For a typical hero like Superman, saving dozens of people from a burning building may be all in a day’s work. But Octodad is a different kind of hero, one whose struggles remind us that the trials and tribulations of everyday life can be tough for us all. You see, Octodad has carved out an ordinary life for himself as a husband and father, but secretly, he’s an octopus, which makes living this ordinary life especially difficult. Ordinary tasks like making coffee and mowing the lawn are acts that require determination and heroism when you’ve got flailing octopus tentacles instead of human hands. Initially, the juxtaposition of common domestic situations with the gleefully absurd concept makes Octodad: Dadliest Catch a delightful comic romp. However, as the game progresses, it gets away from its spirit of leisurely whimsy, with stealth sequences and boss battles that don’t play to the strengths of Octodad’s goofy controls.

Simply walking around takes more focus in Octodad than it does in your typical game, because you must hold the left and right bumpers to raise your left or right “legs” and then maneuver those legs around with thumbsticks. It’s almost impossible to walk around as Octodad without knocking over objects left and right, and that’s a big part of the fun. Here you are, an octopus in a tuxedo on your wedding day, walking down the aisle, making a complete mess of things, and yet nobody suspects a thing. Like walking around, interacting with objects is also a lot more complicated for Octodad than it is for your typical video game hero. The fact that you use one thumbstick to move your “arm” horizontally and another to move it vertically fills tasks like grilling burgers and shopping for groceries with the potential for hilarious physical comedy.

The early stages aren’t challenging in the least, and this works in the game’s favor. You can just relax and laugh at yourself as your attempts to do ordinary things are rendered anything but ordinary by the fact that you are an octopus. But before long, Dadliest Catch loses its way. Despite Octodad’s burbled objections, the family takes a trip to the local aquarium. Octodad is terrified of the aquarium because the marine biologists there, with their exhaustive knowledge of sea creatures and their remarkable powers of deductive reasoning, can see through his carefully constructed disguise and determine that he is, in fact, no ordinary father, but a cephalo-pop. You must sneak around these marine biologists, and once the game starts actually demanding some degree of physical prowess from you, the looseness and complexity that previously made the controls fun to grapple with suddenly make them frustrating.

Yeah, this could be a little tricky.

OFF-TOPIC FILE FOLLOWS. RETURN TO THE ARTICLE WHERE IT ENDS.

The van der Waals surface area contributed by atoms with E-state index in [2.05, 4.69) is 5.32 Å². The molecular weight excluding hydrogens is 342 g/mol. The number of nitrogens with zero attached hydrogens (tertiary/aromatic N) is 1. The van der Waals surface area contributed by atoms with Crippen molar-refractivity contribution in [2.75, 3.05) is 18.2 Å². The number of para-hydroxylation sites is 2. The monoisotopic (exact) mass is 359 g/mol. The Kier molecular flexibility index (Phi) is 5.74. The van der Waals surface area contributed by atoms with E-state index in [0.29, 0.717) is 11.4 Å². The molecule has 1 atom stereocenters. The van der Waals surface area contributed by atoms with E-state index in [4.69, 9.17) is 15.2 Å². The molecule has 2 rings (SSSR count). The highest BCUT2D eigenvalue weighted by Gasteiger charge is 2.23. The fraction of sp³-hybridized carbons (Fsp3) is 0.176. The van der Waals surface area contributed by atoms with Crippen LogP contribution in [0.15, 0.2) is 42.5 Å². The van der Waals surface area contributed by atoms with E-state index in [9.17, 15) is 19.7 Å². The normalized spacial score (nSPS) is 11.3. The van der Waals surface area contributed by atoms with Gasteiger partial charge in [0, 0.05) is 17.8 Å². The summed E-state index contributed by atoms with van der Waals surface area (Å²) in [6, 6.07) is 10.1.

It’s hard to see the humor in a situation when you find yourself failing it repeatedly and applying trial and error to find a path that might successfully take you through a treacherous environment. Additionally, the activities you have to complete at the aquarium lack the domestic quality that makes the first few stages so amusing. The game is at its funniest when it puts the absurd Octodad in ordinary situations. It’s a lot less funny when the situations he’s placed in are as absurd as he is.

There also just aren’t enough situations in Octodad in general. You can easily complete the game in about two hours, and it ends up feeling like an incomplete experience that doesn’t come close to fulfilling its potential. Although the flimsy narrative couldn’t be more cliche in its communication of a message about loving ourselves and each other for who we really are, Octodad is an endearing hero whose struggle to live an ordinary life under extraordinary circumstances is bizarrely inspiring. Unfortunately, Dadliest Catch is just an inconsistent, intermittently hilarious trifle, and not the game this terrific character deserves.

Rekoil Review

It is said that first impressions are everything, and Rekoil does a fine job of reinforcing that notion. I felt excited when I booted up the shooter for the first time; a game labeled as a spiritual successor to classic shooters of old was appealing to me. I jumped into a server, picked my loadout, and entered the map, where I was promptly killed at spawn. Well, not everyone is an expert right away, I thought. But after I was killed about five times by my new friend spawn camping from a corner, I felt my heart sink. Yes, first impressions can mean everything, and over the course of many hours following, I could only conclude that my early suspicion was correct: Rekoil is a broken game.

An online-only first-person shooter with the military trappings of games like Call of Duty and Counter-Strike, Rekoil takes things back to basics, eschewing many mechanics gamers have come to accept as standard. The game focuses on competitive gameplay without being concerned about experience points, ranks, guard dogs, or tactical air strikes. It offers six loadouts, including the familiar assault, recon, and sniper classes. Each loadout contains five to six weapons, as well as a sidearm, a melee weapon, and a choice of two grenade types, along with multiple weapon skins like arctic camo and glistening gold plating–all of which are available at the start.